2. It's a DynamicMethod basically after you call Compile. DynamicMethods (even strongly typed delegates for ones) ARE in fact slower to execute than direct calls. Func<T>s resolved at compile time are direct calls. There's performance comparisons out there between dynamically emitted IL and compile time emitted IL. Random URL: http://www.codeproject.com/KB/cs/dynamicmethoddelegates.aspx?msg=1160046

...Also, in your stopwatch test for the Expression<T>, you should start your timer when i = 1, not 0... I believe your compiled Lambda will not be JIT compiled until the first invocation, so there will be a performance hit for that first call.

share|improve this answer
    
While you're right about the stopwatch, it's irrelevant in this case because it takes only microseconds (maybe 3 on my computer) to JIT compile the lambda. –  Gabe Nov 18 '10 at 5:14
    
True. It's still a well known fact that dynamically emitted methods invoke slower than precompiled ones. –  Jeff Nov 18 '10 at 5:39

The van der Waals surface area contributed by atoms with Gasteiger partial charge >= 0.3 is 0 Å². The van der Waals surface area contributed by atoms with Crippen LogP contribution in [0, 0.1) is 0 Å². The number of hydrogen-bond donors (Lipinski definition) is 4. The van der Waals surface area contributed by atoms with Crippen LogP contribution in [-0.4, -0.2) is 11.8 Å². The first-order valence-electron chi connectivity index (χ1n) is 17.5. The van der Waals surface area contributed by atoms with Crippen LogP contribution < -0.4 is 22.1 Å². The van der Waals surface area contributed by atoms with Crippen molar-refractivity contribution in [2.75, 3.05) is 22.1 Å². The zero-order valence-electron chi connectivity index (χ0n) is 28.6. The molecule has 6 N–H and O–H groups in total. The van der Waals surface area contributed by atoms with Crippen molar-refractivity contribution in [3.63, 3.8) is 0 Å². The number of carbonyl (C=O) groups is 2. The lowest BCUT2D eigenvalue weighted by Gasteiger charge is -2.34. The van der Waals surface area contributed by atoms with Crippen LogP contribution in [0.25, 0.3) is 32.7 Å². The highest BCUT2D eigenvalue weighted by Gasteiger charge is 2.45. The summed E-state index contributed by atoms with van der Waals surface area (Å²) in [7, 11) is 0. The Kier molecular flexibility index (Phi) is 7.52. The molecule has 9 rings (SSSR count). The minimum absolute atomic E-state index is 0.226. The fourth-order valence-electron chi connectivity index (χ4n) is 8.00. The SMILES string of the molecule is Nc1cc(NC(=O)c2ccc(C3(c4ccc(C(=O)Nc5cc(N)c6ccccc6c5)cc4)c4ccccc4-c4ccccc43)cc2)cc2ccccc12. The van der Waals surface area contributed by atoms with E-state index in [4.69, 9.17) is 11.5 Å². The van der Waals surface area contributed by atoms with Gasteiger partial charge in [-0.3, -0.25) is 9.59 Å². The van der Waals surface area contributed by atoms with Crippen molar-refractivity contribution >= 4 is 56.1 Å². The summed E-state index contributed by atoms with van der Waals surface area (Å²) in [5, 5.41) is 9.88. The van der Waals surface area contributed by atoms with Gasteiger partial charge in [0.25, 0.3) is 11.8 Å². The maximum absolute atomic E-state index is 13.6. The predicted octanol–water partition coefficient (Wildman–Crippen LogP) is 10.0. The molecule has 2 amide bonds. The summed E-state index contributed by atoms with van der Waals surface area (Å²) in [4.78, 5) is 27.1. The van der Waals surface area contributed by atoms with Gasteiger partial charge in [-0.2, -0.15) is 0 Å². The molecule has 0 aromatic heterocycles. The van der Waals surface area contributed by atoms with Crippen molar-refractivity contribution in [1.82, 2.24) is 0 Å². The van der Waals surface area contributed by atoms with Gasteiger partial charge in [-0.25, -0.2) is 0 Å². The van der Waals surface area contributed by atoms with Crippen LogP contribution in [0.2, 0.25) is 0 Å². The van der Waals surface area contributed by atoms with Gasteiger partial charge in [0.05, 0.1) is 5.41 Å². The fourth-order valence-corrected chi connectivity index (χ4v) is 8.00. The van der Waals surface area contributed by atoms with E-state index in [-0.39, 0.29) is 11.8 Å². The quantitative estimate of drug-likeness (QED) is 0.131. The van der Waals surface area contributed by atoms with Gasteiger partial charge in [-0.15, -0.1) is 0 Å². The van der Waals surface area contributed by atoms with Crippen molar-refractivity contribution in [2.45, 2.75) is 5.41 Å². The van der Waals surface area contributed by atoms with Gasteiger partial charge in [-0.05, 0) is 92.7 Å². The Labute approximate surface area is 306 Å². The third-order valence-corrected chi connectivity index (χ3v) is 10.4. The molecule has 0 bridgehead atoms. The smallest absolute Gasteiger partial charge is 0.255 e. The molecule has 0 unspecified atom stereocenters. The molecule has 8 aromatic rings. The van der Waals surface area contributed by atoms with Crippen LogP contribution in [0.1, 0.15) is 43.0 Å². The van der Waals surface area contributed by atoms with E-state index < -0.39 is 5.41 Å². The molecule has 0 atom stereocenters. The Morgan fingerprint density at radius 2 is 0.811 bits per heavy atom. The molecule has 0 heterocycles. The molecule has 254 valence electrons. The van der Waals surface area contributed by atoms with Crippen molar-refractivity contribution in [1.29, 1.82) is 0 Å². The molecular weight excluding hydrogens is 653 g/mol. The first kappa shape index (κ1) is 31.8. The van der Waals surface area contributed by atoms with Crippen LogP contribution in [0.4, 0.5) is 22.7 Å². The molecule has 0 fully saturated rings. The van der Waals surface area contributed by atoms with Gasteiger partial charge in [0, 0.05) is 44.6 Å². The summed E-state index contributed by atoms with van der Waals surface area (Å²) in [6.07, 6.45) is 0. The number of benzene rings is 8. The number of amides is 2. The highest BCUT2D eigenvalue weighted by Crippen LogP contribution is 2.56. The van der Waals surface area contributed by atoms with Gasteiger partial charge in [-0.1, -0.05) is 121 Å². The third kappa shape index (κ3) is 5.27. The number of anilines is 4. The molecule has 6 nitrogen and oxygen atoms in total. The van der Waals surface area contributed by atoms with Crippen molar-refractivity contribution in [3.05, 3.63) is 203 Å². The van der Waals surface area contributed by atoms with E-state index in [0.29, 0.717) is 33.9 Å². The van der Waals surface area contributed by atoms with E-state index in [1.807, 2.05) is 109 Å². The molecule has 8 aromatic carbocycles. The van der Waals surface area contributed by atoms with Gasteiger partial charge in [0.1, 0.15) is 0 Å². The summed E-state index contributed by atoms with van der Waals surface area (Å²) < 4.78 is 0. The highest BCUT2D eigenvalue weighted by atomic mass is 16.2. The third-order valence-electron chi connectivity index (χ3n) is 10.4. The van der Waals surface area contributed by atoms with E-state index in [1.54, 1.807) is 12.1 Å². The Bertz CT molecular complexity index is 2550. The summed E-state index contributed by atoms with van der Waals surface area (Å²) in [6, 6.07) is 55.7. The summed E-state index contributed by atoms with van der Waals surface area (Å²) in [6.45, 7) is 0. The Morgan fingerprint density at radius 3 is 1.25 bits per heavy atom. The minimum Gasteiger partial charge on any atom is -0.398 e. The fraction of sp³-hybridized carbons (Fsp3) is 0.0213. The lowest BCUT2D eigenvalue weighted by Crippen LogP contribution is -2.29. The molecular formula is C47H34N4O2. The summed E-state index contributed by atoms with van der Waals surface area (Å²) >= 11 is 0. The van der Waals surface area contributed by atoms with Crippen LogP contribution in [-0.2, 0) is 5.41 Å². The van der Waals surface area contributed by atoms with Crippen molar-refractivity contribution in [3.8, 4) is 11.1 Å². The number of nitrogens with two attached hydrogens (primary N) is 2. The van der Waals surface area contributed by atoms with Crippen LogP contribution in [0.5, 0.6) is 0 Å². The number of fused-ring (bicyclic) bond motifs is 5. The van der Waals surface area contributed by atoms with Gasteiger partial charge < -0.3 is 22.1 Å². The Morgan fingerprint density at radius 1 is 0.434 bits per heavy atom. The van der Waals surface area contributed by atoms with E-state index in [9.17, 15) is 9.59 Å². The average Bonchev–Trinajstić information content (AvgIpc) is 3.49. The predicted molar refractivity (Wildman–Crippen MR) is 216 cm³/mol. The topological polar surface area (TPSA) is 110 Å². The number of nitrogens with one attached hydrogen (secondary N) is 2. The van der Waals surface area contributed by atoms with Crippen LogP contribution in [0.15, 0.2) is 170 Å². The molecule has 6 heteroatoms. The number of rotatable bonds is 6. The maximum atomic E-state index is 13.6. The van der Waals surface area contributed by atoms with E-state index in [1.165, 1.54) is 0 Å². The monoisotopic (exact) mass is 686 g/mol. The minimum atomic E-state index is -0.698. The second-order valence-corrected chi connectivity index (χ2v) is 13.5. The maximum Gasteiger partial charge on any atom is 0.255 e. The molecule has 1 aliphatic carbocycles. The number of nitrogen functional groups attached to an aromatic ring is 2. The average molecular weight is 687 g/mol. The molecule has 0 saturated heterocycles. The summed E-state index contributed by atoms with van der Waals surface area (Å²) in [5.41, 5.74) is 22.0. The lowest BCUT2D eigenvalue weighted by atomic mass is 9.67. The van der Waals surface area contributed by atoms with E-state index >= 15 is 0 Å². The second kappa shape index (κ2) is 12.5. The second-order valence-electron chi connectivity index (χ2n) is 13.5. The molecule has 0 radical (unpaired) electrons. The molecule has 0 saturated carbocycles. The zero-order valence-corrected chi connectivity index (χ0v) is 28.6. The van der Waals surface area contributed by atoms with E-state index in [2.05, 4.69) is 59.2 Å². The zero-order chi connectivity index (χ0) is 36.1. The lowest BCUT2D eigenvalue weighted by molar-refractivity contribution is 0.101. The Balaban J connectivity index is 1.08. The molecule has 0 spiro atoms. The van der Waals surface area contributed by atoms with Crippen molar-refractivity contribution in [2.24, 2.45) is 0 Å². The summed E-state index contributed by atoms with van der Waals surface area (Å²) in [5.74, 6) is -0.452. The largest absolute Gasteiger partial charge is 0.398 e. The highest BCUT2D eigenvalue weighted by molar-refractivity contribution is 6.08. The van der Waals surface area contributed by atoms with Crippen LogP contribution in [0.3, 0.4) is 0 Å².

1  
This is not true always by the way! I've written delegate, and actually rewritten them as expressions as the compiled expressions performed nearly twice as fast. –  Michael B Nov 18 '10 at 5:51
1  
Michael B: JeffN825 was saying that the dynamic methods invoke slower (by about 12ns on my machine), not that they execute slower. In other words, the function call overhead is higher. –  Gabe Nov 18 '10 at 6:33
    
@Jeff: The actual Func (not the lambda) will not be JIT compiled until its first invocation either. The CLR JIT-compiles methods the first time they are entered. –  cdhowie Nov 18 '10 at 7:26

Just for the record: I can reproduce the numbers with the code above.

One thing to note is that both delegates create a new instance of Foo for every iteration. This could be more important than how the delegates are created. Not only does that lead to a lot of heap allocations, but GC may also affect the numbers here.

If I change the code to

Func<int, int> test1 = x => x * 2;

and

Expression<Func<int, int>> expression = x => x * 2;
Func<int, int> test2 = expression.Compile();